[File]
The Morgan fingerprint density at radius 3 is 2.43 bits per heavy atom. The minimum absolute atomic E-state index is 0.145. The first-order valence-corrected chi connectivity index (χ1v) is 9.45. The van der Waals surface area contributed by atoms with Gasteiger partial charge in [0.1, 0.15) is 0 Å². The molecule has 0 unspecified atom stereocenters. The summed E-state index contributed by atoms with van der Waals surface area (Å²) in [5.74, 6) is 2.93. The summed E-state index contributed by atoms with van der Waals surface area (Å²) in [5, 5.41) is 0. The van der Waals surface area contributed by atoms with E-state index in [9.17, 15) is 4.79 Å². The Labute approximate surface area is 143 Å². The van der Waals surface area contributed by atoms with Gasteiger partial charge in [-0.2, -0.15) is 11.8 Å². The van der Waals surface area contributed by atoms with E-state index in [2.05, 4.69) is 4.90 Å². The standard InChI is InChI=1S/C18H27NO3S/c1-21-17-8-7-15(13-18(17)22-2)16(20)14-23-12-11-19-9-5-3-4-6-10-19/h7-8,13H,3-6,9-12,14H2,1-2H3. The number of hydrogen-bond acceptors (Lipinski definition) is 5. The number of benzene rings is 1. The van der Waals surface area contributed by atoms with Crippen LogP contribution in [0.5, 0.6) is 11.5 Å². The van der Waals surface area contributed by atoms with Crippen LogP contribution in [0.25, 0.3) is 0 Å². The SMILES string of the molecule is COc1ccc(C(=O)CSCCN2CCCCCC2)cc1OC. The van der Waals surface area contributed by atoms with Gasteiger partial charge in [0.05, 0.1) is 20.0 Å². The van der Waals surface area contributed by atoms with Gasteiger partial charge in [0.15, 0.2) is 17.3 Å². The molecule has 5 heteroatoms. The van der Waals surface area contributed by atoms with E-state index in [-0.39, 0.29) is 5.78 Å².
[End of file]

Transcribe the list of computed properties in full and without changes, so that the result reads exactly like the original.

The Morgan fingerprint density at radius 3 is 2.43 bits per heavy atom. The minimum absolute atomic E-state index is 0.145. The first-order valence-corrected chi connectivity index (χ1v) is 9.45. The van der Waals surface area contributed by atoms with Gasteiger partial charge in [0.1, 0.15) is 0 Å². The molecule has 0 unspecified atom stereocenters. The summed E-state index contributed by atoms with van der Waals surface area (Å²) in [5.74, 6) is 2.93. The summed E-state index contributed by atoms with van der Waals surface area (Å²) in [5, 5.41) is 0. The van der Waals surface area contributed by atoms with E-state index in [9.17, 15) is 4.79 Å². The Labute approximate surface area is 143 Å². The van der Waals surface area contributed by atoms with Gasteiger partial charge in [-0.2, -0.15) is 11.8 Å². The van der Waals surface area contributed by atoms with E-state index in [2.05, 4.69) is 4.90 Å². The standard InChI is InChI=1S/C18H27NO3S/c1-21-17-8-7-15(13-18(17)22-2)16(20)14-23-12-11-19-9-5-3-4-6-10-19/h7-8,13H,3-6,9-12,14H2,1-2H3. The number of hydrogen-bond acceptors (Lipinski definition) is 5. The number of benzene rings is 1. The van der Waals surface area contributed by atoms with Crippen LogP contribution in [0.5, 0.6) is 11.5 Å². The van der Waals surface area contributed by atoms with Crippen LogP contribution in [0.25, 0.3) is 0 Å². The SMILES string of the molecule is COc1ccc(C(=O)CSCCN2CCCCCC2)cc1OC. The van der Waals surface area contributed by atoms with Gasteiger partial charge in [0.05, 0.1) is 20.0 Å². The van der Waals surface area contributed by atoms with Gasteiger partial charge in [0.15, 0.2) is 17.3 Å². The molecule has 5 heteroatoms. The van der Waals surface area contributed by atoms with E-state index in [-0.39, 0.29) is 5.78 Å².